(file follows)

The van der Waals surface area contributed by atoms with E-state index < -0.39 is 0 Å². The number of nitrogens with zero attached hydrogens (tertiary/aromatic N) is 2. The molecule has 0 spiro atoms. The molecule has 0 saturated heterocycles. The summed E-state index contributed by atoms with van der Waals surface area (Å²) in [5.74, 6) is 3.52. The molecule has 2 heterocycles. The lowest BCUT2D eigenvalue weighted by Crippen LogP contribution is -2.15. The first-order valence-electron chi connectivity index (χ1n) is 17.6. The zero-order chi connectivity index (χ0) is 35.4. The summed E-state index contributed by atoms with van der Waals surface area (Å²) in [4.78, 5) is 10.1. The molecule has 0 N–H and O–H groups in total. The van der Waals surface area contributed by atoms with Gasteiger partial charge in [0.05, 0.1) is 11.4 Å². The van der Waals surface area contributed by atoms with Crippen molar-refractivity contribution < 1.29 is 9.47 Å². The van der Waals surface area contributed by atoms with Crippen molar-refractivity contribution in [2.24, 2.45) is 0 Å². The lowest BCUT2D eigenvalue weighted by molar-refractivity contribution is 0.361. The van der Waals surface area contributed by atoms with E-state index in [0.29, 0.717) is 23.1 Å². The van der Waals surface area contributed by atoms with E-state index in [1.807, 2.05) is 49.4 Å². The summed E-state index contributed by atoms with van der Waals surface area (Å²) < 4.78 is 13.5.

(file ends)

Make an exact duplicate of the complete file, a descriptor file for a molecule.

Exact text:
The van der Waals surface area contributed by atoms with E-state index < -0.39 is 0 Å². The number of nitrogens with zero attached hydrogens (tertiary/aromatic N) is 2. The molecule has 0 spiro atoms. The molecule has 0 saturated heterocycles. The summed E-state index contributed by atoms with van der Waals surface area (Å²) in [5.74, 6) is 3.52. The molecule has 2 heterocycles. The lowest BCUT2D eigenvalue weighted by Crippen LogP contribution is -2.15. The first-order valence-electron chi connectivity index (χ1n) is 17.6. The zero-order chi connectivity index (χ0) is 35.4. The summed E-state index contributed by atoms with van der Waals surface area (Å²) in [4.78, 5) is 10.1. The molecule has 0 N–H and O–H groups in total. The van der Waals surface area contributed by atoms with Gasteiger partial charge in [0.05, 0.1) is 11.4 Å². The van der Waals surface area contributed by atoms with Crippen molar-refractivity contribution < 1.29 is 9.47 Å². The van der Waals surface area contributed by atoms with Crippen molar-refractivity contribution in [2.24, 2.45) is 0 Å². The lowest BCUT2D eigenvalue weighted by molar-refractivity contribution is 0.361. The van der Waals surface area contributed by atoms with E-state index in [0.29, 0.717) is 23.1 Å². The van der Waals surface area contributed by atoms with E-state index in [1.807, 2.05) is 49.4 Å². The summed E-state index contributed by atoms with van der Waals surface area (Å²) < 4.78 is 13.5.